Our conflicting views on whether technology is a boon or bane can be best described by inventor and best selling author Daniel H Wilson, when he says, “We humans have a love-hate relationship with our technology. We love each new advance and we hate how fast our world is changing”. The use of technology is what distinguishes us from other animals and this has been evident throughout history. For our evolution has been deeply linked with the evolution of technology. From discovering the technological potential of fire more than 250,000 years ago to developing watermills as a source of power in the medieval ages, technology today is so futuristic as would have been unimaginable just a few decades back. The industrial age’s greatest aspect was technology. New innovations and devices made life easier. Machines that seem mundane today like the levers, pulleys, wheel and axles, screws and wedges helped usher in an age of productivity. The industrial revolution was to an extent a worldwide phenomenon and this saw technology bringing in progress to the world as a whole. Steam engines, electricity, petroleum and other technological advancements had repercussions throughout society. Coal industry, textile industry, locomotive industry, chemical industry etc brought the world closer. Another important technological advancement was in the field of medicine. Advances in areas of anatomy and physiology enhanced life expectancy and reduced illnesses. By the end of 19th century, the importance of technology had been firmly established and it was clear that dependence on it would only grow. The 20th century saw a range of technologies that evoked both awe and fear in humankind. The airplane, rockets, electronics, antibiotics, and nuclear power managed to create a social situation that offered security but always had danger looming in the fringes. The use and abuse of natural resources brought about rapid growth and prosperity to countries but with such terrible side effects as pollution and depletion of resources. And as we go into the 21st century, technology has reached a whole different level. Communication as we knew it, has changed and has turned passive and more indirect. Pagers, desktop computers and telephones have now been replaced with laptops, tablets and smartphones. People would rather message each other on various platforms rather than talk face to face. In fact, there are almost as many cell phone subscriptions (6.8 billion) as there are people living on this planet (7 billion). By 2014 there were more than 3.8 billion email accounts and this number only keeps growing. Technology today has increased our independence. Need to know where you get the best cakes in town? Just search on the internet. Don’t know how to get to the new mall? Let your GPS take you. Even when it comes to medical care, we have become more self-reliant. The need for doctors to assess our primary health conditions has reduced dramatically with the availability of blood pressure and diabetes monitors. The greatest advantage is the creation of a boundary-less communication channel. Irrespective of your nationality, sex, race or religion, you can communicate with like-minded people from across the world. But as the old adage goes, too much of anything is not good. And this holds true for technology too. Increased use of cell phones and microwave ovens have been linked to diseases caused due to radiations. An over exposure to the virtual world has created a warped sense of reality for many. We have become so attuned to communicating via social media that any face to face communication seems awkward. Technology today does not require us to leave our house. One can work from home, shop from home and receive medical care at home. This has led to isolation, a lack of social skills and an inability to conduct ourselves in public. Technology can also be credited to the creation of a great number of couch potatoes. Video games, YouTube, and social media are robbing us of our exercise time. Depression, stress and poor sleep habits are increasingly becoming common medical occurrences. And of course, there is the question of privacy and security. With our entire life being online, our lives are being constantly snooped on. Your entire life history can be accessed by any stranger with a few entries on a website. Phishing, viruses, and hacking are the new forms of robbery which not only result in huge losses but also keep the perpetrator anonymous. Addiction, lack of empathy, more violence, development issues in children, lack of attention and many more issues have been associated with technology. But can we ignore the advantages that technology has offered and go back to the basics. Can we once again live like people did in the stone ages? That thought seems more far-fetched than anything else. The bottom line is—you cannot escape technology. So how you use it and how much you allow it to pervade your life is entirely in your hands. Whether you love it or hate it, technology is here to stay!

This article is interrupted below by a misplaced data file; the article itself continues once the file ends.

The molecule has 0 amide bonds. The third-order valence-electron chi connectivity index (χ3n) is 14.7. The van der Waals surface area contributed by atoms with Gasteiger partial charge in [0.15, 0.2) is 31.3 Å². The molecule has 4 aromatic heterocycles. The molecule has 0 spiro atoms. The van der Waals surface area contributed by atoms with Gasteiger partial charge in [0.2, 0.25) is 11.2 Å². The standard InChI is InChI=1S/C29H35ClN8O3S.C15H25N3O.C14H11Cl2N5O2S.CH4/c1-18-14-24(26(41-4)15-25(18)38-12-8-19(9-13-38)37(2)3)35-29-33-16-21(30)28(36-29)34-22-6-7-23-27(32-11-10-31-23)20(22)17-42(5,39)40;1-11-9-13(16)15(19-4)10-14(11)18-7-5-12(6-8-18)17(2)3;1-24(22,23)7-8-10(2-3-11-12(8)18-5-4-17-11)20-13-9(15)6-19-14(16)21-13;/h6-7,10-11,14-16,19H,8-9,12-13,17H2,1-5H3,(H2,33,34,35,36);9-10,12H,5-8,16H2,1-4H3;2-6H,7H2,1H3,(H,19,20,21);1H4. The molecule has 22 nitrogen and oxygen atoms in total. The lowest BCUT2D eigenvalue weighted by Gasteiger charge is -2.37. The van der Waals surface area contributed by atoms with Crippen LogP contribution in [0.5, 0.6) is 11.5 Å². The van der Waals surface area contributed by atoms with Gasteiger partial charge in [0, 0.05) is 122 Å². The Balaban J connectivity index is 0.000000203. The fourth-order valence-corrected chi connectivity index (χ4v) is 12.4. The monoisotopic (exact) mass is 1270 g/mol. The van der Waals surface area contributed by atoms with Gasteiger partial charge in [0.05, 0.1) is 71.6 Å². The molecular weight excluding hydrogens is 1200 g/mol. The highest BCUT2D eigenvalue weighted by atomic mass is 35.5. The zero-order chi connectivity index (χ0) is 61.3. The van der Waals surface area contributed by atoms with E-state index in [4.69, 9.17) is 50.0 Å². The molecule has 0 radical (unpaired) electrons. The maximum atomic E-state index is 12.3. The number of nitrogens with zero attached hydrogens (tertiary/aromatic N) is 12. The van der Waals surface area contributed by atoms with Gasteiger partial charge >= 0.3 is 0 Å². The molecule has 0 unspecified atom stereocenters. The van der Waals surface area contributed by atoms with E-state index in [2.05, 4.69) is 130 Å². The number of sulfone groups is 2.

Rated 4.0/5 based on 2 customer reviews